Liquor Licence pain points: FEDHASA presents at the National Liquor Regulators Forum

FEDHASA has been lobbying the Department of Trade, Industry & Competition and National Liquor Authority for discounts on liquor licenses for several months following the publication of the Western Cape Liquor Regulation Amendment.

The amendment, published in October, indicates an increase of 4.8% for annual renewal fees and provides for all fees payable in respect of liquor license applications, transfers, removals, annual renewals, and various fines.

FEDHASA’s argument for all regions has been that given the months of lockdown, prohibition of the sale of alcohol, then reduced trading hours as well as hours within which alcohol could be sold – all of this has had a significantly damaging effect on hospitality and tourism and was part of the reason why so many businesses could no longer hold on and had to close down.   Those businesses that have survived, are still under considerable financial stress and would be greatly assisted if the Department of Trade, Industry & Competition and National Liquor Authority could show some kindness and leniency by offering some form of respite to the ravaged industry.  It would be the right thing to do – taking the unprecedented situation the industry has faced and still faces with the recent red listing, possible further restrictions and trading in a pandemic and recession.  Such has the extent been of the hardship our sector has faced – that a number of business’ owners have take their own lives.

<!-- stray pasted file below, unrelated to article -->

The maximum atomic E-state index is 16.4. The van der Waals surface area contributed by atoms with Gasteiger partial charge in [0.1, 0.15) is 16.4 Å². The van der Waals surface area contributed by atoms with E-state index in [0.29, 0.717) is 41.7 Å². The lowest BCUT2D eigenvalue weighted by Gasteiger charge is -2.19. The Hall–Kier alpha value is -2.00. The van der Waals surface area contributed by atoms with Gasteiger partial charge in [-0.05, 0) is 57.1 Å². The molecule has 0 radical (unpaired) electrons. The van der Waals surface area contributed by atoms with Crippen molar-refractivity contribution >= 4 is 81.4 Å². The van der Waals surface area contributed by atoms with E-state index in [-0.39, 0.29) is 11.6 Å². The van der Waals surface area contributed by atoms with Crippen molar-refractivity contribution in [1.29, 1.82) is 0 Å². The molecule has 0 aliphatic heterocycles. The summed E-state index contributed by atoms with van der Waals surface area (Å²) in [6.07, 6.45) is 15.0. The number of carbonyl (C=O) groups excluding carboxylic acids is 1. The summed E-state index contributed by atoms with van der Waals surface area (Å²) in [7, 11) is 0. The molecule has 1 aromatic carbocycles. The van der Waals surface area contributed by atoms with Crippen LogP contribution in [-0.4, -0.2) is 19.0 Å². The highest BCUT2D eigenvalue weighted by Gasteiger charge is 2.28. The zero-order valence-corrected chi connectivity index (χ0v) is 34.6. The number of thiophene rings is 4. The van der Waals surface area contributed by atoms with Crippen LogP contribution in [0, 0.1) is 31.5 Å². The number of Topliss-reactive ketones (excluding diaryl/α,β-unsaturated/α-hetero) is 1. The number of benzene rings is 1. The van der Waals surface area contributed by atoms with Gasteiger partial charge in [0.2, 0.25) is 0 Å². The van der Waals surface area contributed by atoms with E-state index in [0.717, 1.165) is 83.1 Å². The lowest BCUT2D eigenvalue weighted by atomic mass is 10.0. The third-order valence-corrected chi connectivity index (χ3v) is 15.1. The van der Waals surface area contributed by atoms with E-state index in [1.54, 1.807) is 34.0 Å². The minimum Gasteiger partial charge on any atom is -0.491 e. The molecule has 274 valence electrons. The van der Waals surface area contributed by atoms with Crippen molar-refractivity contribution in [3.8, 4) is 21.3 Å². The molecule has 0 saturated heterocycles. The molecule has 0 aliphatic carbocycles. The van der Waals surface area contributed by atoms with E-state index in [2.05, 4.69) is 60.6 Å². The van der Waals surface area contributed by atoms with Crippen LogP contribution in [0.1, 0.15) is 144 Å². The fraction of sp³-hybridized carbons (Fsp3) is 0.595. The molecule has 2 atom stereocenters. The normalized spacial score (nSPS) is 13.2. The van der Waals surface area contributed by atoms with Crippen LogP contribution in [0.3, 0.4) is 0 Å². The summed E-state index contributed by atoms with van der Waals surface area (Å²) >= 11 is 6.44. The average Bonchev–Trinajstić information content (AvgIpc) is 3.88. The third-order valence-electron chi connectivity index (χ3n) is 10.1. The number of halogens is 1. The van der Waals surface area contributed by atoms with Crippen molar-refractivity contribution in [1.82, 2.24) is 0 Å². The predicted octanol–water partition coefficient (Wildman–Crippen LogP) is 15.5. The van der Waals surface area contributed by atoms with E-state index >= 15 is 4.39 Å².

At a meeting convened by the National Liquor Regulators Forum on 9 December, FEDHASA was given a platform to present the argument, as well as highlight problems experienced per region by members.

Feedback received in a snap survey from FEDHASA members revealed a significant number of problems in the provinces – which are hindering the conducting of business, as well as our sector’s contribution to the economy and job creation.  It is in effect damaging livelihoods, employment prospects and is adding to the stress that the industry has to operate under.

FEDHASA will be sharing this with the Department of Trade, Industry & Competition and National Liquor Authority, and the provincial liquor boards and will do the same with our members next week.

We look forward to a positive working relationship with the DTIC, whereby our industry could be assisted to do what it does best – that is, to be entrepreneurial, innovative and create jobs, add to the economy, and support livelihoods in a country with one of the highest unemployment rates in the world.

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